I have been asked whether the brother or other relatives of the late Rajabali should demand compensation from the Government for his murder. The deceased himself would not have considered such a death a loss. He would have held that such a murder, if allowed to go unavenged, would ultimately put an end to further murders and was therefore beneficial. To demand even the smallest compensation for the death of such a man is bound to wash away to some extent the good that it might do. How can the spirit of the deceased tolerate this? I find much substance in this argument. Murder cannot be avenged by accepting compensation for it. The proper way to avenge murder is not to answer murder with murder. Those who hold this view will not demand money for murder or commit murder in retaliation. Avenging murder with murder will only lead to an increase in murders. We can see it clearly today. It may satisfy the individual but I am certain that is can never bring peace to society or advance it.
The question can certainly arise what an individual can do in a society where murder for murder is the rule. The answer would lie not in precept but in setting an example. And only those have a right to set an example who have the right to avenge, namely, the relatives of Rajabali. In the end the decision has to be theirs. I have only pointed out the way of ahimsa as I have understood it.
In Madras there is a little girl of five years called Aruna.3 Last January when I was in Madras she watched me spin and was seized with the desire to do so herself. The atmosphere in which she is being reared has a spinning bias, but her cultured parents have been averse to forcing anything on her. They were content with what they were
able to make her do by suggestion and example. When Aruna evinced enthusiasm for spinning they were very pleased to give her encouragement. The result was that in a single day Aruna had prepared a sliver and brought it to me. Then when she saw me spin that sliver her joy knew no bounds. I explained to her the defects of the sliver and her parents helped her to remove them. Since then she has been making slivers and spinning quite well. Thus this five-year- old girl learnt two things at the same time : to clean and card cotton and make slivers and also to give to others the produce of her labour. When children take money from their parents to give it to others all the merit goes to the parents. A child truly gives when it gives what it has earned with its own labour, be it slivers or some other thing.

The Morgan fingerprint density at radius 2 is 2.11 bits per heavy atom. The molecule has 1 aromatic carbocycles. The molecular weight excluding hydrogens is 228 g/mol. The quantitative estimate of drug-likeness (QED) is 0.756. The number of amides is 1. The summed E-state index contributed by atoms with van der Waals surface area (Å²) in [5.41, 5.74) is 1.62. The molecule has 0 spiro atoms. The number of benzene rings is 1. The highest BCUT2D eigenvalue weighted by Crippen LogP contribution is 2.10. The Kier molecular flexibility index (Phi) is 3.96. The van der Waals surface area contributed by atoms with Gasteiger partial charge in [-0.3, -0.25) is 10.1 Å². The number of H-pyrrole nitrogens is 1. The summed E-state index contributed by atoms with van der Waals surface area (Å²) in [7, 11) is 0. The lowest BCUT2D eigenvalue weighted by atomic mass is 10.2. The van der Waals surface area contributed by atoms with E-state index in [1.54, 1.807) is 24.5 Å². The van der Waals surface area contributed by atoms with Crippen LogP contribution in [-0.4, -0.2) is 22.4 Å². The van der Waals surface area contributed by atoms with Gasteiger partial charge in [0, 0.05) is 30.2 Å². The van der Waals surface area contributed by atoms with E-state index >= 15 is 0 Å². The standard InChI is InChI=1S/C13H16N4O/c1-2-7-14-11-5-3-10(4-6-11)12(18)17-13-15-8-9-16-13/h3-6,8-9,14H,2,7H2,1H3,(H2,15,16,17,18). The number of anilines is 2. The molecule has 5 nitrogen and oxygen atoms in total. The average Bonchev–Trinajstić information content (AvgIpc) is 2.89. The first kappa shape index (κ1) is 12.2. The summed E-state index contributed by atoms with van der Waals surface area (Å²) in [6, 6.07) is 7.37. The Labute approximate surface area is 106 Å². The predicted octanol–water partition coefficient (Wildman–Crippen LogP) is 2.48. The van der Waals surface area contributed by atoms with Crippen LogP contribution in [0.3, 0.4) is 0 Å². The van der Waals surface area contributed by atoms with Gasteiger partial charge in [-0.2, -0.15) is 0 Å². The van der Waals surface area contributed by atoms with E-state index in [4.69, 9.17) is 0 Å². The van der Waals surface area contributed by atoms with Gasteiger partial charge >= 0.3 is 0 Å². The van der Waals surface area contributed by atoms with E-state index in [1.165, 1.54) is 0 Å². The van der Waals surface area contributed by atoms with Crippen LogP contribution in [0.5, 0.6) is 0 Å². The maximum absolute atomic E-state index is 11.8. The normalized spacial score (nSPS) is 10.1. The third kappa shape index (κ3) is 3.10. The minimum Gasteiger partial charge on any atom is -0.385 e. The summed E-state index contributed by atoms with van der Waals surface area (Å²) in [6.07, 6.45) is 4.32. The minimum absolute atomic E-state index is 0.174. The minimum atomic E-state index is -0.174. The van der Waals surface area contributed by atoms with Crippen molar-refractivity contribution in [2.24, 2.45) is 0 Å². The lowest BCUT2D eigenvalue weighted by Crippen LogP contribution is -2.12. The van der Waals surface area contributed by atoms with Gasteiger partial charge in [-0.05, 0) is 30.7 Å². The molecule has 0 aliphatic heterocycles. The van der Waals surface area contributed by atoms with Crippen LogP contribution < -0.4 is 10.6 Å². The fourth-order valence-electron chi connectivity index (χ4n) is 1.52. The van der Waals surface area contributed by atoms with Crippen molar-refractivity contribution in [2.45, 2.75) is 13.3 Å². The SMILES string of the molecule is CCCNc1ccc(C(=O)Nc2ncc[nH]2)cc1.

I preserved your article Arunani Puni till today. My first reading of it was cursory but interesting at it is, I do not consider it fit for publication. I see a mother\u2019s love in every single line, yet I would not call it literature. I cannot claim to know much about literature.
Besides, your article is, however unconsciously, laden with praise for me; no one is likely to gain from the publication of such an article. I therefore refrained from publishing it but preserved it because I had a mind to draw a lesson from it\u2014 how much a child can accomplish if it is led along the right way. You will find it inH a r i j a n .1 You might not have a copy and I can understand that as a mother you would value it, hence I am returning the article.
Giving a severe castigation to the unruly crowd that had indulged in window smashing and would have smashed in the roof too if they could, in the afternoon, Gandhiji remarked that it augured ill for the independence to come.3 The Working Committee which was holding its meeting in their city was considering how to win Independence for the people of India in the shortest time. It was not labouring for a change of masters. If the masses wanted to enjoy independence, they had first to learn the secret of observing voluntary discipline. Otherwise discipline would have to be imposed upon them by the powers that be. That would not be independence but its negation. Every people got the Government they deserved. If they indulged in hooliganism, so would the Government and its officials in the name of law and order. The result would not be freedom or independence but a balancing of anarchies, each trying to keep the other in check. Voluntary discipline was the first requisite of corporate freedom. If the people were well-behaved the Government officials would
Extracted from Pyarelal\u2019s \u201cWeekly Letter\u201d. The occasion was the inauguration of the change from English to Marathi as the medium of instruction. Those attending included Ravi Shanker Shukla, Premier of C.P., and the Vice- Chancellor of the Nagpur University.
outside and the crowd was so unmanageable and undisciplined that the time and venue of the function had to be shifted and it was held in the open instead of in the College hall.
Use your Facebook login and see what your friends are reading and sharing.
Now bringing you back...
Please enter your email address below to reset your password. We will send you an email with instructions on how to continue.